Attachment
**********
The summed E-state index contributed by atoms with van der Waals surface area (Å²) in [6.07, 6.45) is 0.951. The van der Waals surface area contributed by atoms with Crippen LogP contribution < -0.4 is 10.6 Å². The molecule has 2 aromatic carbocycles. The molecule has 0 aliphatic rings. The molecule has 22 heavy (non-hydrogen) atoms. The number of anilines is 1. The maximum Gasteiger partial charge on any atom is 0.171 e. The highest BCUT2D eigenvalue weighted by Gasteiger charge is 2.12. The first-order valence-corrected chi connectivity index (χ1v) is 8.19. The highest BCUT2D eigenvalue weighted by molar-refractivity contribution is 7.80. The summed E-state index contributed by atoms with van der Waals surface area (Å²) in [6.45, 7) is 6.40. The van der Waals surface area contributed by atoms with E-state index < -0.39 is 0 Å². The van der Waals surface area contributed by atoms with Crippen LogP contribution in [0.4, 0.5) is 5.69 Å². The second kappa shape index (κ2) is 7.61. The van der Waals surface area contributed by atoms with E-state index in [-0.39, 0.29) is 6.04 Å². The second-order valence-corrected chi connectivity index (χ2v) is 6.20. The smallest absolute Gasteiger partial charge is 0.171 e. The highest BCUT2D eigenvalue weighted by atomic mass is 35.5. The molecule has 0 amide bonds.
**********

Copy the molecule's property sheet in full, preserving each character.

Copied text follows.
The summed E-state index contributed by atoms with van der Waals surface area (Å²) in [6.07, 6.45) is 0.951. The van der Waals surface area contributed by atoms with Crippen LogP contribution < -0.4 is 10.6 Å². The molecule has 2 aromatic carbocycles. The molecule has 0 aliphatic rings. The molecule has 22 heavy (non-hydrogen) atoms. The number of anilines is 1. The maximum Gasteiger partial charge on any atom is 0.171 e. The highest BCUT2D eigenvalue weighted by Gasteiger charge is 2.12. The first-order valence-corrected chi connectivity index (χ1v) is 8.19. The highest BCUT2D eigenvalue weighted by molar-refractivity contribution is 7.80. The summed E-state index contributed by atoms with van der Waals surface area (Å²) in [6.45, 7) is 6.40. The van der Waals surface area contributed by atoms with E-state index < -0.39 is 0 Å². The van der Waals surface area contributed by atoms with Crippen LogP contribution in [0.4, 0.5) is 5.69 Å². The second kappa shape index (κ2) is 7.61. The van der Waals surface area contributed by atoms with E-state index in [-0.39, 0.29) is 6.04 Å². The second-order valence-corrected chi connectivity index (χ2v) is 6.20. The smallest absolute Gasteiger partial charge is 0.171 e. The highest BCUT2D eigenvalue weighted by atomic mass is 35.5. The molecule has 0 amide bonds.